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by Stan Tekiela
July 31, 2017
This spring I had a wonderful opportunity to film a pair of Whooping Cranes (Grus americana) that had set up shop and was nesting in a small cattail wetland on private property. When I arrived I was able to quickly ascertain the best vantage point of the nest from a nearby grassy hill overlooking the wetland. I set up my longest lens on a tripod and hid myself in the tall grass with a great vantage point to observe the coming and going of the pair of cranes.
In wildlife photography it is important to remain at a respectful distance if you want to capture nature behaviors and not disturb their normal daily activities. So I settled in for a long wait in hopes of capturing some images of this pair of endangered birds. The Whooping Crane is a five foot tall bird with snow white plumage and a deep red cap and black wing tips. It is the tallest bird in North America and also one of the rarest birds in North America.
Due to over hunting and lack of regulations (laws) Whooping Cranes were nearly driven into extinction with only about 20 individual birds left in the 1940’s. This is another classic example of how people have gone too far and also their misunderstanding of nature. But thanks to strong laws enacted to protect and preserve these birds along with a captive breeding program combined with a unique program to teach the young cranes to migrate by following a human-powered ultra-light aircraft we now have about 250 Whooping Cranes in the wild in the eastern half of the country. Another 250 or so Whoopers are also found in the western half of the country.
While capturing some images and high definition video of the Whooping Cranes, I was entertained by all the wildlife in the wetland. As one point, one of the cranes had flown off and was gone for a while. When it returned it first landed a fair distance from the nest and started to slowly walk back towards the nest. As it moved across the wetland, something amazing happened. All of the Red-winged Blackbirds that are also nesting in the wetland started to dive bomb the crane.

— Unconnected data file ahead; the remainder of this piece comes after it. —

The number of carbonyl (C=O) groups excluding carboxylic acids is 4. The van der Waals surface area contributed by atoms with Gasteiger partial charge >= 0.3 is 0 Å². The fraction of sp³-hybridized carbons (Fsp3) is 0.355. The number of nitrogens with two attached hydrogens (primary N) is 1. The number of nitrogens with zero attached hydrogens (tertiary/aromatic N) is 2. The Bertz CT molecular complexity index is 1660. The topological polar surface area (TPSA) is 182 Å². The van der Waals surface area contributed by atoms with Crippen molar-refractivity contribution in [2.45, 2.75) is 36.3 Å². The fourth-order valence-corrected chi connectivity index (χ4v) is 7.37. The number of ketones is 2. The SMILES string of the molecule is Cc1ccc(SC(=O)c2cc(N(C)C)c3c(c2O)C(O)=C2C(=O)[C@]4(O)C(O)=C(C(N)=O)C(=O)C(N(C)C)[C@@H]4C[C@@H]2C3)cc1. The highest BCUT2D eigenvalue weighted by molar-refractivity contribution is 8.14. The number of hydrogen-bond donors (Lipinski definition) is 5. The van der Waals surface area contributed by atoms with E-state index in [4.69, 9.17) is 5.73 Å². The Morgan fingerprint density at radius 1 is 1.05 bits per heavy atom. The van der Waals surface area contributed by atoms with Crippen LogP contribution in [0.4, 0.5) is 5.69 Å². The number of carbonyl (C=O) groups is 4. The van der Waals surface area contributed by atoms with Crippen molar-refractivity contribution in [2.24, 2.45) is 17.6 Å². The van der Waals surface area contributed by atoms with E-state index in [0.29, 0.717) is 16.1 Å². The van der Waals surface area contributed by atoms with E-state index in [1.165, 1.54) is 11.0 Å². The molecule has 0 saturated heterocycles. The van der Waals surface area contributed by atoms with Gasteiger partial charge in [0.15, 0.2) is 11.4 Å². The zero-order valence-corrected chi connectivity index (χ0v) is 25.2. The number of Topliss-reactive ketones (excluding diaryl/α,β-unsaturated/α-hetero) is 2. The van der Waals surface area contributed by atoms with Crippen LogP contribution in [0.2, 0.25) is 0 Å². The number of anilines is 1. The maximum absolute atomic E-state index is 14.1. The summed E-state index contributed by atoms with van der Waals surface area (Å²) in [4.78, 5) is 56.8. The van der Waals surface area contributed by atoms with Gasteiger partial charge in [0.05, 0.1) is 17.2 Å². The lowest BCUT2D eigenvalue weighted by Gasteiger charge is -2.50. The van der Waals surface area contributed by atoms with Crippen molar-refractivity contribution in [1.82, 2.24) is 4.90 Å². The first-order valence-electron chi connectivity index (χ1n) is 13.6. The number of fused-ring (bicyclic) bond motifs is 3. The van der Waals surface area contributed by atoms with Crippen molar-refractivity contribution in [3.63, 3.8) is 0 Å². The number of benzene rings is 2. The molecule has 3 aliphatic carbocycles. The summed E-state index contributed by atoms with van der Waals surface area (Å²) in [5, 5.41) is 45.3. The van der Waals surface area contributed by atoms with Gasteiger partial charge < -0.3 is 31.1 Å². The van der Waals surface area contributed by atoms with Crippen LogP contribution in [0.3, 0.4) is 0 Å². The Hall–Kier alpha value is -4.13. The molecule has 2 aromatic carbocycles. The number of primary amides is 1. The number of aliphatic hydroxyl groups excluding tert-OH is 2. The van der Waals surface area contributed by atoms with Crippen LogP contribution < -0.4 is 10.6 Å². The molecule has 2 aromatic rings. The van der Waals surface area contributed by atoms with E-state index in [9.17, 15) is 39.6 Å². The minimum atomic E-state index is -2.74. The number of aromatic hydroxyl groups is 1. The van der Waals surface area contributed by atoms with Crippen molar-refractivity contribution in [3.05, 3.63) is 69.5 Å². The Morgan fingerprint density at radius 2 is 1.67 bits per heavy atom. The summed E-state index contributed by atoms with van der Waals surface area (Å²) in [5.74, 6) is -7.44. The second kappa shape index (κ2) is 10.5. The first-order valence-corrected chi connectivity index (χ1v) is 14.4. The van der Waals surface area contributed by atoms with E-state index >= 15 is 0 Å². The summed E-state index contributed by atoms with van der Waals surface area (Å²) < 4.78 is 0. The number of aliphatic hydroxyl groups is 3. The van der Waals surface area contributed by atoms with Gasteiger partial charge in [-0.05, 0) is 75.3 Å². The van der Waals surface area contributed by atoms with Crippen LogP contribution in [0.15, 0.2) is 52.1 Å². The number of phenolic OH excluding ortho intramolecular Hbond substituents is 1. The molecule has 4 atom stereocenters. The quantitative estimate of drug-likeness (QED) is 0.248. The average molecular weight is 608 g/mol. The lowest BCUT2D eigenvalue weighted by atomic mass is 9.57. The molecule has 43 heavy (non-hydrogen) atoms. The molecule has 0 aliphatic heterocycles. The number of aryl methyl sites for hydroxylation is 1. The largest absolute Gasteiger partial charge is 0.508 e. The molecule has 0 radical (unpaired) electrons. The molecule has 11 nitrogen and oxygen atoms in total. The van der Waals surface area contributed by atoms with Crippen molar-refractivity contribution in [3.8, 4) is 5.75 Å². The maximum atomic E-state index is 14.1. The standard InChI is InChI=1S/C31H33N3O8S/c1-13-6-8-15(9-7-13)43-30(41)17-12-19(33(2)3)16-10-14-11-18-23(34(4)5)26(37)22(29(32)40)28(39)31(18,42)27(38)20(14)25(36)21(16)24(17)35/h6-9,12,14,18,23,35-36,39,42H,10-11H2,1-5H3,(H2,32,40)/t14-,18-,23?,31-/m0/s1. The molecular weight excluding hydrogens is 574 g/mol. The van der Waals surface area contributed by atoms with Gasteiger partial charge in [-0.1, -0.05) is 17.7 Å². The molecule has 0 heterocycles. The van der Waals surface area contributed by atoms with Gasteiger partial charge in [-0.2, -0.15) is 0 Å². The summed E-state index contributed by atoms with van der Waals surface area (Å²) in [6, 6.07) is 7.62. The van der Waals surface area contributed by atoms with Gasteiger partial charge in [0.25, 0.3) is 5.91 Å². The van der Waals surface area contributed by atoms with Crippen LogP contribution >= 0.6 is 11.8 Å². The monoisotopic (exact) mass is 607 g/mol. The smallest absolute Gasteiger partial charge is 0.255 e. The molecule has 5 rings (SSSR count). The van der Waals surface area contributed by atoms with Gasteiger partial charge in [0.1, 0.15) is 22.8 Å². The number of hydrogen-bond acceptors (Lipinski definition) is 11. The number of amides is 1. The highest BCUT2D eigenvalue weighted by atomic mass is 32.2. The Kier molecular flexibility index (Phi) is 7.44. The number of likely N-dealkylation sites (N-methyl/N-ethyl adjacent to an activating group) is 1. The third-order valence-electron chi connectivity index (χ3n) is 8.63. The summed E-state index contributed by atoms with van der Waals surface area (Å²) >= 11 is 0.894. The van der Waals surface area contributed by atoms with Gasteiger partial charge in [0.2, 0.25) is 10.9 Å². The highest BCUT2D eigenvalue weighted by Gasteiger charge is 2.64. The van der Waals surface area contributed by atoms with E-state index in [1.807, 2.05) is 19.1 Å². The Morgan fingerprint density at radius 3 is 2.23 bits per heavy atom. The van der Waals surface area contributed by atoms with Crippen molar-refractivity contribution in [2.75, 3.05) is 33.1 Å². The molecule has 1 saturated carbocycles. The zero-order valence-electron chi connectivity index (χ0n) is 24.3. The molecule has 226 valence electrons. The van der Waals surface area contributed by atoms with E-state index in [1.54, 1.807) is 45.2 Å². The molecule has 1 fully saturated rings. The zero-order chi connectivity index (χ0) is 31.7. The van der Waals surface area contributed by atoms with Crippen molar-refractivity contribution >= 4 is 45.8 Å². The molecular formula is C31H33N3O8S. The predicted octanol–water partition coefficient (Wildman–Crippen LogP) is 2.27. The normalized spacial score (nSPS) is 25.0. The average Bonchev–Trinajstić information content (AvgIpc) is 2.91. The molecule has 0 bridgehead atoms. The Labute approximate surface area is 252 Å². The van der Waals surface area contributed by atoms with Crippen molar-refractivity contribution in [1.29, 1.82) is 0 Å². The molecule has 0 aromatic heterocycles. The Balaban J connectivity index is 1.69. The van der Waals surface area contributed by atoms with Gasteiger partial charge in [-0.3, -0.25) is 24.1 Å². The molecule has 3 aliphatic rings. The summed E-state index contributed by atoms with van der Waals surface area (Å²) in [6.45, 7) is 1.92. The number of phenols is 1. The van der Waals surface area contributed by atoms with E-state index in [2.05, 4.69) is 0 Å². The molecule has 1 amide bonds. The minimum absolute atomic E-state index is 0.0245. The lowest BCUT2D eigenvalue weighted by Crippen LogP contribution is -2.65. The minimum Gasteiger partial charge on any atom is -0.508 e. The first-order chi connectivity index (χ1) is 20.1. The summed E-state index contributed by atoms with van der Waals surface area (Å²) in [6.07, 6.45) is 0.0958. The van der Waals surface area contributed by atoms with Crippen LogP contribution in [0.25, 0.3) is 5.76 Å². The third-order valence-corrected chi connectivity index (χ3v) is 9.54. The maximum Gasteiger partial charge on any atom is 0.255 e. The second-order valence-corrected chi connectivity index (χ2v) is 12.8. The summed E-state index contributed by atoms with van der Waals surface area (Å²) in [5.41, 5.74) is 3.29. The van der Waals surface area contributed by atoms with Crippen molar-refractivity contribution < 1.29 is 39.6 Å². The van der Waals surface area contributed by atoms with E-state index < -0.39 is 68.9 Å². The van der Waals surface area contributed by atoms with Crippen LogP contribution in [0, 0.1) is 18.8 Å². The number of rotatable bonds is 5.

Filming the attacks of the red-wings made me laugh. Here is the tallest most stately and rare bird in North America being picked on by a pesky tiny common bird. The Red-wings would land on the back of the crane and peck at its feathers. The crane would make some evasive maneuvers but nothing seemed to stop the attacks. When the crane had walked far enough to get out of one Red-wings territory the neighboring Red-wing would take over and continue the assault. Meanwhile all I could hear in my head was the old comedian Rodney Dangerfield’s saying “I don't get no respect”. This is what I imagine the crane was thinking as it endured the onslaught of blackbirds.
I also started thinking of the black-birds as bullies. When you think of a bully, a large dim-witted person comes to mind. Someone with more brawn and brains. Or perhaps these days’ cyber bullies seem to be more common. Someone who hides behind their computer screen and keyboard and lashes out at people in a pathetic attempt to make themselves feel better about their own failures.
However there really aren’t any bullies in the natural world. To look at the Blackbirds attacking the Whooping Cranes as a bully isn’t correct. The Black-birds aren’t doing this to inflict needless pain or suffering as a bully would do. They are actually trying to protect their young babies by driving off the Whooper. You see, the Whooping Crane, along with Sandhill Cranes, Great Blue Herons and other large birds will take Red-winged Blackbird eggs and babies right out of their nest and eat them. So there is a very real threat represented by the crane towards the Red-wings. So it is in the Red-wings best interest to help the crane to move along when walking through the wetland.
Unfortunately the Whooping Crane eggs were taken by a Raccoon thus ending the nesting. This is more than just a tragic ending for these birds but it's a real setback for the overall population of the cranes in the eastern half of the country. Every failed nesting attempt by the Whooping Cranes strikes at the heart of the recovery of our tallest bird in North America. Until next time…
Stan Tekiela is an author / naturalist and wildlife photographer who travels the U.S. to study and photograph wildlife. He can be followed on www.facebook.com and twitter.com. He can be contacted via his web page at www.naturesmart.com.
The nationally syndicated NatureSmart Column appears in over 25 cities spanning 4 states: Minnesota, Wisconsin, Michigan, Illinois,and Pennsylvania. It is a bi-weekly column circulated to over 750,000 readers.
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